Why Is Crossfit Games Giving Out Guns–Aren't They Strong Enough Already or What?
On Wednesday, the director of the CrossFit Games announced that this year's winners would receive a voucher for a Glock pistol. We spoke to him to figure out why.
Screenshot via YouTube
This year, the lucky winners of the CrossFit games will be rewarded with real guns to match their figurative ones.
Dave Castro, director of the CrossFit games, took to Instagram on Wednesday to declare that "The top male athlete, the Top female athlete, and every member of the winning team will receive a @GlockInc pistol." Castro, a former Navy Seal, is one of the most recognizable faces of the CrossFit movement. His Instagram account has 300,000 followers, and it showcases his feats of physical fitness, adherence to the Paleo diet, and appreciation for firearms.
The CrossFit Games bills itself as the only true test of fitness—better than Ironman triathalons, the NFL, and decathlons. The website for the Games declares, "Make no mistake—the CrossFit Games are designed to test, not train, fitness. The goal is to find the fittest athletes, not to produce an easily replicable workout program."
Broadly reached out to Dave Castro, who responded to questions via email. Per his request, we've reprinted his statements exactly as he wrote them.
BROADLY: How did the partnership with Glock come about?
Dave Castro: Its not a partnership,
We have a very limited number of partners. Reebok and Rogue being an example of some of the partners we have.
I am very active in the shooting community.
I was a Navy SEAL for 12 years and used guns in my line of work.
When I got out of the Navy I was introduced to recreational and competitive shooting by a fellow CrossFitter and now CrossFit employee, Dave Re. He is a professional shooter. I was hooked on the sport the minute I tried it.
So for the past 6 years I have been engaged in a legal and safe recreational activity with guns. We have even done events where we combine CrossFit and shooting...
Shooting is a sport, a legal sport. Shooting is used for recreational purposes by millions of people. And gun ownership is legal.
Since I am an avid shooter, I have friends at some of the major shooting companies. One of them said Glock would be interested in giving guns to the winners of the Games. I said absolutely. We have gifted guns at the Games before, this is not a first.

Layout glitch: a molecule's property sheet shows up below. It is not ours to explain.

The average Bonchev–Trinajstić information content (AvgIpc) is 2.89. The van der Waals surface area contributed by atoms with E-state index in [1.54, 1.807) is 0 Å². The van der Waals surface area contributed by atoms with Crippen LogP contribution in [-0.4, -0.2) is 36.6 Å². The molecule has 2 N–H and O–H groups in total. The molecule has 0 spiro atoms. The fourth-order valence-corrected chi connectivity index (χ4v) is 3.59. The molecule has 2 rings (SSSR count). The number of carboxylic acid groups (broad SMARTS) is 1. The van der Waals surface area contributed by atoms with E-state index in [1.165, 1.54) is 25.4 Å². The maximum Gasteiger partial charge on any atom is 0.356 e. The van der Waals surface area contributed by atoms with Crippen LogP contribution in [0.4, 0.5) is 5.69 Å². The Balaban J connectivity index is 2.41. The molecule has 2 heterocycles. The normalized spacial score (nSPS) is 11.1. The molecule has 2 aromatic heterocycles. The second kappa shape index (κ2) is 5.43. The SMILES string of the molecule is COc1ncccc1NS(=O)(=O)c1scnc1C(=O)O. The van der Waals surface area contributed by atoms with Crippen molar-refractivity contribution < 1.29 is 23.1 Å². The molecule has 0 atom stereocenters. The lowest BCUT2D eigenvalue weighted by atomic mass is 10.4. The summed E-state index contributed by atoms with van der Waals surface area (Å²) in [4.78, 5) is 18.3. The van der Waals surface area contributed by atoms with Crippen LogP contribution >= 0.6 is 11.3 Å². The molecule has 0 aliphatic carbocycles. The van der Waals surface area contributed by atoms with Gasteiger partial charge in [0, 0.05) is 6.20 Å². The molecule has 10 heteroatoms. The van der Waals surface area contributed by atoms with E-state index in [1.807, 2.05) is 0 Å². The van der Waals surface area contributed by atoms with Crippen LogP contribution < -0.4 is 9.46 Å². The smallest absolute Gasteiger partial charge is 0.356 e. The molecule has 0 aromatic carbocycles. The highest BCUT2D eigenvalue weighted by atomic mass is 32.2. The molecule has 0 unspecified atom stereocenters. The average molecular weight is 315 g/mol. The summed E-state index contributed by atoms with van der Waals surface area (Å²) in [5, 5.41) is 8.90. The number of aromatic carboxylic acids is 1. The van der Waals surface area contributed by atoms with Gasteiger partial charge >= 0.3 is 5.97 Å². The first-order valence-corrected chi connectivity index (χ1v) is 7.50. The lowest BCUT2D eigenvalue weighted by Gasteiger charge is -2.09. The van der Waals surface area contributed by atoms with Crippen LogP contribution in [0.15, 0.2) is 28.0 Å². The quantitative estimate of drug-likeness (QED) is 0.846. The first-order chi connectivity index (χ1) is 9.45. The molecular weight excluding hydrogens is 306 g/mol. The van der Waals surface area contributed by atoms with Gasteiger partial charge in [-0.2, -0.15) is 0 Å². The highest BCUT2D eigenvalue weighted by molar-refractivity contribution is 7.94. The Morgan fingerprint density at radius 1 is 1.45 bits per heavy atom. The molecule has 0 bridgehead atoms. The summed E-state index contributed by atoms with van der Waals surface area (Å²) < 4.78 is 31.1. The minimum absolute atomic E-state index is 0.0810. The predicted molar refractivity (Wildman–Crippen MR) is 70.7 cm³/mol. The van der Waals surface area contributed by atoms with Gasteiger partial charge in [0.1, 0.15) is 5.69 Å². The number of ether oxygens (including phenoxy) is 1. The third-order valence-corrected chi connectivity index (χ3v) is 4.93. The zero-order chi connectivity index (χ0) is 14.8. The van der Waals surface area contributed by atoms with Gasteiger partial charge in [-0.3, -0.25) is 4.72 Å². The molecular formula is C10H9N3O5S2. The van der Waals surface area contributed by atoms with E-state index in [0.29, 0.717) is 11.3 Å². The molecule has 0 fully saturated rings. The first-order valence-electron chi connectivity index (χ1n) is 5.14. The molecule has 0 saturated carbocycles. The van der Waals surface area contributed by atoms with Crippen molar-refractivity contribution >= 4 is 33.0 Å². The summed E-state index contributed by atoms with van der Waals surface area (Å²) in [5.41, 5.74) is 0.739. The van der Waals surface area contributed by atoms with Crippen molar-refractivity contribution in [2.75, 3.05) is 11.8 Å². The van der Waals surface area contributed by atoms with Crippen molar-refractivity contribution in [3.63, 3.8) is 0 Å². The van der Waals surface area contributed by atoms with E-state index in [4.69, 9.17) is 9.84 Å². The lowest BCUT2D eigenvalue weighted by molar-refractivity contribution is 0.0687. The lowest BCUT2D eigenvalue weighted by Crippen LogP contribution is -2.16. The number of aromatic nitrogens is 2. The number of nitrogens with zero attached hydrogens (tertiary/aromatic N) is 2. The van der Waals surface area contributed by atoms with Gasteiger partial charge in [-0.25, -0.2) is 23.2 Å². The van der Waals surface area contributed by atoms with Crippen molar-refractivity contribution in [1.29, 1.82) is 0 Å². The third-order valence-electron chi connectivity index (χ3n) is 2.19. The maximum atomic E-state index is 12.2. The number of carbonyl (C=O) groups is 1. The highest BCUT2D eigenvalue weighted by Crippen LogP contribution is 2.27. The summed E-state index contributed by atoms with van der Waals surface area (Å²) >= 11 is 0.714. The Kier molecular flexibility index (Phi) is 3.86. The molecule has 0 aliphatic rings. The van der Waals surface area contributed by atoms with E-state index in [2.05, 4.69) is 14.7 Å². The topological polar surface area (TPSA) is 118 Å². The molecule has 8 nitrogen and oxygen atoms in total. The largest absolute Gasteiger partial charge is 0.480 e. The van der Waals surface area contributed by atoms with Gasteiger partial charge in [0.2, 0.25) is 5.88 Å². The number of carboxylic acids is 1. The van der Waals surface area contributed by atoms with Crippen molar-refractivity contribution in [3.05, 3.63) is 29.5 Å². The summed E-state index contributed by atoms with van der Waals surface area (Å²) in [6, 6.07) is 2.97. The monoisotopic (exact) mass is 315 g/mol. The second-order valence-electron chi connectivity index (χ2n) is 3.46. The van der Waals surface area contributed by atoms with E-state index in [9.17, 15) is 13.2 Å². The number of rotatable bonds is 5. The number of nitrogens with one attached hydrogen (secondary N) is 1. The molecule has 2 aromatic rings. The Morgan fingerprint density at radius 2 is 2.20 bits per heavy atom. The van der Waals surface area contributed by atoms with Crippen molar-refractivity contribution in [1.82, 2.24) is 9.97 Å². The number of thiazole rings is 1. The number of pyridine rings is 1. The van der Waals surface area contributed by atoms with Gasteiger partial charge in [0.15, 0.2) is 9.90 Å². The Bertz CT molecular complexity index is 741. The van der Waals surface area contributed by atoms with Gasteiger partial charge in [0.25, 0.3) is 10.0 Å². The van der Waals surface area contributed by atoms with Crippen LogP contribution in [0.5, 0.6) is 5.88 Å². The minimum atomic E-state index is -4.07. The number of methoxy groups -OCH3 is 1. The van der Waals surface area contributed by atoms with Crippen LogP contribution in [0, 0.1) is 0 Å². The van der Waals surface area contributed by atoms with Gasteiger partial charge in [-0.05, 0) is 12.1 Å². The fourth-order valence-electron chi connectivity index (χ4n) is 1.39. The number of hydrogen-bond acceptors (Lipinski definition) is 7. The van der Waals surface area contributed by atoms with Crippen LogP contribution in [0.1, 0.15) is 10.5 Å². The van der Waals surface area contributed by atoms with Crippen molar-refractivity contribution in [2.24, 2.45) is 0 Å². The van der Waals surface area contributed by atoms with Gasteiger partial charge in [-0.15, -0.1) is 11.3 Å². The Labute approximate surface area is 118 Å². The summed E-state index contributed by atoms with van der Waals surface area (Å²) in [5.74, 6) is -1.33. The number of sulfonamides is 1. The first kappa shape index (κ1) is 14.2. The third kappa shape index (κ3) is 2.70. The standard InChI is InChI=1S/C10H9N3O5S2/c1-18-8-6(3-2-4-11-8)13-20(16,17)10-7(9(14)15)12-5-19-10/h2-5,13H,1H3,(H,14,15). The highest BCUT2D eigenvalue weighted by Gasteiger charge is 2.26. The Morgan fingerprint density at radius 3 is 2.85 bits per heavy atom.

They are not a sponsor, they are not a partner, they are simply providing some legal pistols to the winning athletes.
What message do you hope to convey with this as a prize?
No message to be conveyed, other then its a cool prize for athletes who are putting themselves through an intense competition.
Rich Froning is a favorite to win the Team competition. He supports it...
Mat Fraser is a favorite to win the mens competitions, he also supports it...
How does the reward of a pistol fit in with the CrossFit ethos?
What is the CrossFit ethos? Can you show me one? Every type of person does CrossFit, so there are dozens of expressions of whats important around it to people.
That said, CrossFit has always openly supported MIL/ LEO and the sporting use of guns. From day 1 we've posted things that would point to this support. We understand people will take from CrossFit what they like and leave what they do not, that is fine. The same can be done here, no one is being forced to take the gun if they do not want it.
Is the timing of this announcement intended to make a statement in any way about the current gun control debate in light of recent events, such as the sniper attack in Dallas and the shootings of Alton Sterling and Philando Castile?
[Castro did not originally respond to this question. In an email sent after the article's publication, he said, "My response to the final question is no" and that the Glock initiative was "something that has been in motion for months."]
In a statement to Broadly, a representative for Reebok wrote, "As the title sponsor of the Games, we unfortunately do not have input regarding other partners or promotions. While we understand CrossFit's foundations are tied to law enforcement, military and first responders, we do not agree with this decision, particularly in light of current events in the United States."